The Network


The Network


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About The Network


1   Cracking the Code

2   Vision Quest

3   Hearts On Fire

4   Satori

5   Mystic Division

6   Quadraphilia

7   The Network

8   Fabrics Of The Subconscious

DeeperNET navigates an elaborate web of sonic energy on THE NETWORK. A neuro-fabric of alien and outlandish worlds collide with elements of mid-tempo goa trance, techno, and the deep lush spaces of organic ambient music. This brilliantly choreographed work pulls you in one end and rapidly out the other through a network of digital dreams and analog vibrations.

Within THE NETWORK, blissful moments of ecstasy coexist with others, dark and deranged, as these sonic pathways lead the listener far and deep into altered states of an abstract reality. Exploring the downtempo nature of electronic music, DeeperNET micro-examines the space and time in between the musical notes and profoundly evocative synthetic sound design. Detailed and wound together like a strand of DNA, it is a journey pounding and echoing into the cosmos of the deepest human networks.

As this vast and present projection of sound may lure fans of Shpongle and Solar Fields, it is a prerequisite for all explorers of contemporary electronic music.


After a more or less wild album in Impossible Landscape, Andrew Miles tries it again with an album clearly more in the Trance style. In the genre of One released in 2013. “The Network” propose a collection of 9 furious titles which risk to surprise the a little quieter clientele of the American label Spotted Peccary.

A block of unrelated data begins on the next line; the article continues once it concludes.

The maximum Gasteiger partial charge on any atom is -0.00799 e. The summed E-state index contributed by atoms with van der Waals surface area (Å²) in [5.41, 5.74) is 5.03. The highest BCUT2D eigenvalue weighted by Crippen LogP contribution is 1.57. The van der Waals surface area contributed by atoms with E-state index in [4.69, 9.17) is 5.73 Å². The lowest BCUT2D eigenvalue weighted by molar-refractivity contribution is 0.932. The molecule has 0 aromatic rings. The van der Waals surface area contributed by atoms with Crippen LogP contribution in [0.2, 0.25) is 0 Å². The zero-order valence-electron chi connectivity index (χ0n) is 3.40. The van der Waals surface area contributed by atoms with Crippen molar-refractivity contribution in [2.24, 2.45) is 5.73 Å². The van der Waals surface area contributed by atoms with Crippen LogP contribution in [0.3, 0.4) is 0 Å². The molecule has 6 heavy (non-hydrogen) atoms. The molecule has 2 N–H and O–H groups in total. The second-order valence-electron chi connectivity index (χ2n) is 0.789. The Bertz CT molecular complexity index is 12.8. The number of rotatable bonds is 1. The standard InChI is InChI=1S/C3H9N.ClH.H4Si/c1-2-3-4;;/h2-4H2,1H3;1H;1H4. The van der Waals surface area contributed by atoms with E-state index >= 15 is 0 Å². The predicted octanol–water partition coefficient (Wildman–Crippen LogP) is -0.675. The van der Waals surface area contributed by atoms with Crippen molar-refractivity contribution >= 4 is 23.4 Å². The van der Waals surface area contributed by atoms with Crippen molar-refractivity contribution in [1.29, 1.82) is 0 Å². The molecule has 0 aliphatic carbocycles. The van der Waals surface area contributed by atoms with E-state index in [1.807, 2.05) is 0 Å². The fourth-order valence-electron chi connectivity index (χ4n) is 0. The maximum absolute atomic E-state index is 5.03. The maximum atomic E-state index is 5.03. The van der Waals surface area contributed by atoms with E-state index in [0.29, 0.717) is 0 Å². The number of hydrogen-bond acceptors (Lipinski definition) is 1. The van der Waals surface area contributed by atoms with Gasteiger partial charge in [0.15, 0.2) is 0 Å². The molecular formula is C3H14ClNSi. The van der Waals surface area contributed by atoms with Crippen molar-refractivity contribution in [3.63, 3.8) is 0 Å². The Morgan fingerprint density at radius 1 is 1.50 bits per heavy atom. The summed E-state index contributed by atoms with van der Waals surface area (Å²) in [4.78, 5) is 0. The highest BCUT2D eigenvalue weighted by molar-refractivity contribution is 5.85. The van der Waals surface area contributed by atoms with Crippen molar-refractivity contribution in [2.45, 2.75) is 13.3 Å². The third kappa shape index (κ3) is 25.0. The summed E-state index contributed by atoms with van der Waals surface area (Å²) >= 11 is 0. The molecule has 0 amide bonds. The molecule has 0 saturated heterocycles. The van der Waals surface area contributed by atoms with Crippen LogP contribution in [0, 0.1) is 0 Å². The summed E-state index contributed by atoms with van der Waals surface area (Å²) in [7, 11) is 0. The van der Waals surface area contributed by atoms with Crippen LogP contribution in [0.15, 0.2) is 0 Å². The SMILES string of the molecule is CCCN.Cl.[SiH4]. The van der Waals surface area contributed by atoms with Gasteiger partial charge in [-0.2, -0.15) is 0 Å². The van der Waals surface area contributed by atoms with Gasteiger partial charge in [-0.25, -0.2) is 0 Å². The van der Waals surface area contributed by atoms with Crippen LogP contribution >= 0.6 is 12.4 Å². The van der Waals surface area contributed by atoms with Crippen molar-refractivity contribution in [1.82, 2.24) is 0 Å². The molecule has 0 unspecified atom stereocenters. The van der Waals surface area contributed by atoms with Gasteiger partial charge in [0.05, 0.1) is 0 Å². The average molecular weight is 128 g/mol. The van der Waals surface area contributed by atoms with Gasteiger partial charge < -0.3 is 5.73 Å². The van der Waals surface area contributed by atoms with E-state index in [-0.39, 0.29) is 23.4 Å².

A wave with a halo of metal which disintegrates and with sequences which bubble in a too narrow tube propel the wild beat of "Cracking the Code". Rollings of percussions and clang! The doors of the totally unbridled rhythm crushes us to the wall. With a load of retro effects and of stroboscopic lines as madly jerky as unseizable which spin from everywhere, "Cracking the Codes" seizes our two feet to manhandle them in a heavy and powerful whirlwind which is doubtless going to make pop some memories of the 90's, in particular with the more commercial music of Leftfield or still Underworld. All the elements of Goa are gathered; demoniac lines of vibrating bass which kick down the beat with effects of loops, unbridled percussions and effects of slamming percussions, lines of sequences hammered and fed by effects of psychedelic stroboscopes as well as electronic effects which hesitate between some short ethereal moments and some furious phases fed by a hunger for soft psychedelic effects. If DeeperNET wanted to get the attention of the fans of Trance Goa, he got it rather fast while lovers of panoramic music of Spotted Peccary. still have their thirst of serenity are well crashed against the walls. That continues with the hopping rhythm, like a techno cavalcade, of "Vision Quest". Less violent than "Cracking the Codes", "Vision Quest" favors an approach of atmospheres and of electronic effects on a structure of rhythm which loosens its movements of jerks around metallic and danceable tsitt-tsitt. The rhythm is crashing on a cliff of serenity at around the 5th minute to get back with more vigour some 90 seconds farther. The melody? Euh... There is, but the bludgeoning of the percussions and the bombardment of the bass sequences get the upper hand over a nasal thing fed by a simplistic movement. Let's say that the melody aspect here seems to be not the priority of DeeperNET. The wild beats? He has no problems with that! "Hearts on Fire" proposes a more fluid approach with a lot and a lot of percussions and effects of stroboscope decorated with sequences to organic tones. Here, as everywhere around “The Network”, the game of the percussions arouses a kind of fascination when it harpoons the rhythm in order to restructure it towards an even more unchained phase. My ears began bleeding here! And "Sator" makes nothing to look after them. I need a break after this rhythm heavily clubbed by heavy percussions! And "Mystic Division" arrives just in time with its heavy and slow structure which follows the paths of a boosted down-tempo by more accelerated phases but still less wild. There are even moments of astral tranquility on this title which is very welcomed for the ears. Especially that "Quadraphilia" takes them back yet with a slightly hopping structure, like a hip-hop whipped by elements of Trance. The melody? Still there, sorry but the rhythms come so much of everywhere and metamorphose with so much crash that my ears have difficulty to well discern them. For the greater part, they arise from these stroboscopic lassoes which crumble melodic strands painted of organic tints. Most of the melodic phases are substitutes of rhythm, as in that of the title-track which is a kind of fusion between Funk, Hip-hop and Trance in an envelope of tones more cosmic than psychedelic. After a small intro fomented in the nebulosity, "Fabrics of the Subconscious" continues on the rhythmic tracks of "The Network", but with more vigor and heaviness in the leaps of which the shadows forge a continuous movement. It's doubtless the most psychedelic title on this powerful fresco of Trance Goa that Andrew Miles throws us behind the head. Did I liked? Let's say that there are moments where my ears wanted to run away, but the feeling to write a chronicle has got the upper hand and I finally enjoyed a lot of moments here, as I before finally ended by like Leftfield, Underworld, FSOL and Orbital. Names which go very well alongside the music of DeeperNET! In fact, I hooked on it after having heard the title-track and very good "Fabrics of the Subconscious". The rest follows from then pretty easily.